The U.S. Food and Drug Administration (FDA) on Wednesday authorized booster shots of Pfizer's COVID-19 vaccine for people aged 65 and older or at high-risk.
"After considering the totality of the available scientific evidence and the deliberations of our advisory committee of independent, external experts, the FDA amended the EUA (emergency use authorization) for the Pfizer-BioNTech COVID-19 Vaccine to allow for a booster dose in certain populations such as health care workers, teachers and day care staff, grocery workers and those in homeless shelters or prisons, among others," said Acting FDA Commissioner Janet Woodcock.
"This pandemic is dynamic and evolving, with new data about vaccine safety and effectiveness becoming available every day. As we learn more about the safety and effectiveness of COVID-19 vaccines, including the use of a booster dose, we will continue to evaluate the rapidly changing science and keep the public informed," said Woodcock.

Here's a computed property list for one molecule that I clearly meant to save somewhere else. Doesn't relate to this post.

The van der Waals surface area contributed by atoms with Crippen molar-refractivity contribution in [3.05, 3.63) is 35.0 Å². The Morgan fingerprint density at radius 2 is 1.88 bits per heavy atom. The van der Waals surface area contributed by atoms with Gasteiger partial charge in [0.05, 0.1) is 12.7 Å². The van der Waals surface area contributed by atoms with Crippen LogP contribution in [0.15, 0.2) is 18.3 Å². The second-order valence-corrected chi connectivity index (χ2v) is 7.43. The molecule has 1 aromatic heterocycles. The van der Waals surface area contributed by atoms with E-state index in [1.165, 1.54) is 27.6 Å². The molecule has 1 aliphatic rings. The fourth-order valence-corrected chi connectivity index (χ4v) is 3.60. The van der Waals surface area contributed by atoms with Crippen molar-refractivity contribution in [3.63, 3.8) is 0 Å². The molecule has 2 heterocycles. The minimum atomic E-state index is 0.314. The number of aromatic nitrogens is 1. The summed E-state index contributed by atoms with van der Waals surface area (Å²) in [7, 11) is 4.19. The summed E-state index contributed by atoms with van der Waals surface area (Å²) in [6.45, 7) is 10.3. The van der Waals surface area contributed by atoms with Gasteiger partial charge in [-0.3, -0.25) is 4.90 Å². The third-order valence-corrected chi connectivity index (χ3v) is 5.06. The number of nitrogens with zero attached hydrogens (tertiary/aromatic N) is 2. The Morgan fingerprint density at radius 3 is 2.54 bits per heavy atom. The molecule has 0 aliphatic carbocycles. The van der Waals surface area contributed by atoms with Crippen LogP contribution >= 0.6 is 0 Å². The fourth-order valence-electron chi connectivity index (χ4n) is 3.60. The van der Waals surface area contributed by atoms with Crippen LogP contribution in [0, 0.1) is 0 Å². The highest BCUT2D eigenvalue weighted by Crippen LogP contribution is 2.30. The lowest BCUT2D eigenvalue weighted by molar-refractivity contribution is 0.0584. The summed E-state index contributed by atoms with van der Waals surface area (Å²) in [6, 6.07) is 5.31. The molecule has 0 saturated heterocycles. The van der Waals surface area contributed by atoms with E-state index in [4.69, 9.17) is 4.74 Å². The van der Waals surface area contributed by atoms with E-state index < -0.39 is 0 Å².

The FDA said boosters are authorized for people between the ages of 18 through 64 who are at high risk, as well as those "whose frequent institutional or occupational exposure" to the virus puts them at high risk of serious complications of COVID-19.
The agency said booster doses are to be administered at least six months after completion of the second shot.